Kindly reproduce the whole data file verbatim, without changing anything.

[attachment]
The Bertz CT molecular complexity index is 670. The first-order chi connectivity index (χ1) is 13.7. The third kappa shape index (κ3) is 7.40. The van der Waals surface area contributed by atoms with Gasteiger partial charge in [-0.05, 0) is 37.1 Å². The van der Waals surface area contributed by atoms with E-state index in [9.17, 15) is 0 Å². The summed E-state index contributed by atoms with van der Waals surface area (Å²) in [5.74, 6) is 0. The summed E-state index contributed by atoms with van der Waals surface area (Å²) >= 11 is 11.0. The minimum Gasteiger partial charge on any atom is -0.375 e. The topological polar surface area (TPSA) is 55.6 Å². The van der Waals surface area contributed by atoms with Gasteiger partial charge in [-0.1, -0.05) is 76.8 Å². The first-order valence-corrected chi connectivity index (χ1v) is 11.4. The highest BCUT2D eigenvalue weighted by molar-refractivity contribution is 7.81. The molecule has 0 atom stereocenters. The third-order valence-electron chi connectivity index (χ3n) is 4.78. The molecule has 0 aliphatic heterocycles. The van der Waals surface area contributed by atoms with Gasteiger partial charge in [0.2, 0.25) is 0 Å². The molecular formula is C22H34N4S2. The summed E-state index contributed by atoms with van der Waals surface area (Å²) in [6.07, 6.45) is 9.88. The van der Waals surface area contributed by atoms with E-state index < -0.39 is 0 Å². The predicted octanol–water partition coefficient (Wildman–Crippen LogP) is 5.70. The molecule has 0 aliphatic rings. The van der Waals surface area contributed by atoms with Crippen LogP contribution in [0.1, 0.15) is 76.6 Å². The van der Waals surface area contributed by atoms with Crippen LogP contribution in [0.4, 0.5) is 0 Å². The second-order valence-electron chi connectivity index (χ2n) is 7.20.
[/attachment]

The Bertz CT molecular complexity index is 670. The first-order chi connectivity index (χ1) is 13.7. The third kappa shape index (κ3) is 7.40. The van der Waals surface area contributed by atoms with Gasteiger partial charge in [-0.05, 0) is 37.1 Å². The van der Waals surface area contributed by atoms with E-state index in [9.17, 15) is 0 Å². The summed E-state index contributed by atoms with van der Waals surface area (Å²) in [5.74, 6) is 0. The summed E-state index contributed by atoms with van der Waals surface area (Å²) >= 11 is 11.0. The minimum Gasteiger partial charge on any atom is -0.375 e. The topological polar surface area (TPSA) is 55.6 Å². The van der Waals surface area contributed by atoms with Gasteiger partial charge in [-0.1, -0.05) is 76.8 Å². The first-order valence-corrected chi connectivity index (χ1v) is 11.4. The highest BCUT2D eigenvalue weighted by molar-refractivity contribution is 7.81. The molecule has 0 atom stereocenters. The third-order valence-electron chi connectivity index (χ3n) is 4.78. The molecule has 0 aliphatic heterocycles. The van der Waals surface area contributed by atoms with Gasteiger partial charge in [0.2, 0.25) is 0 Å². The molecular formula is C22H34N4S2. The summed E-state index contributed by atoms with van der Waals surface area (Å²) in [6.07, 6.45) is 9.88. The van der Waals surface area contributed by atoms with E-state index < -0.39 is 0 Å². The predicted octanol–water partition coefficient (Wildman–Crippen LogP) is 5.70. The molecule has 0 aliphatic rings. The van der Waals surface area contributed by atoms with Crippen LogP contribution in [0.1, 0.15) is 76.6 Å². The van der Waals surface area contributed by atoms with Crippen LogP contribution in [0.4, 0.5) is 0 Å². The second-order valence-electron chi connectivity index (χ2n) is 7.20.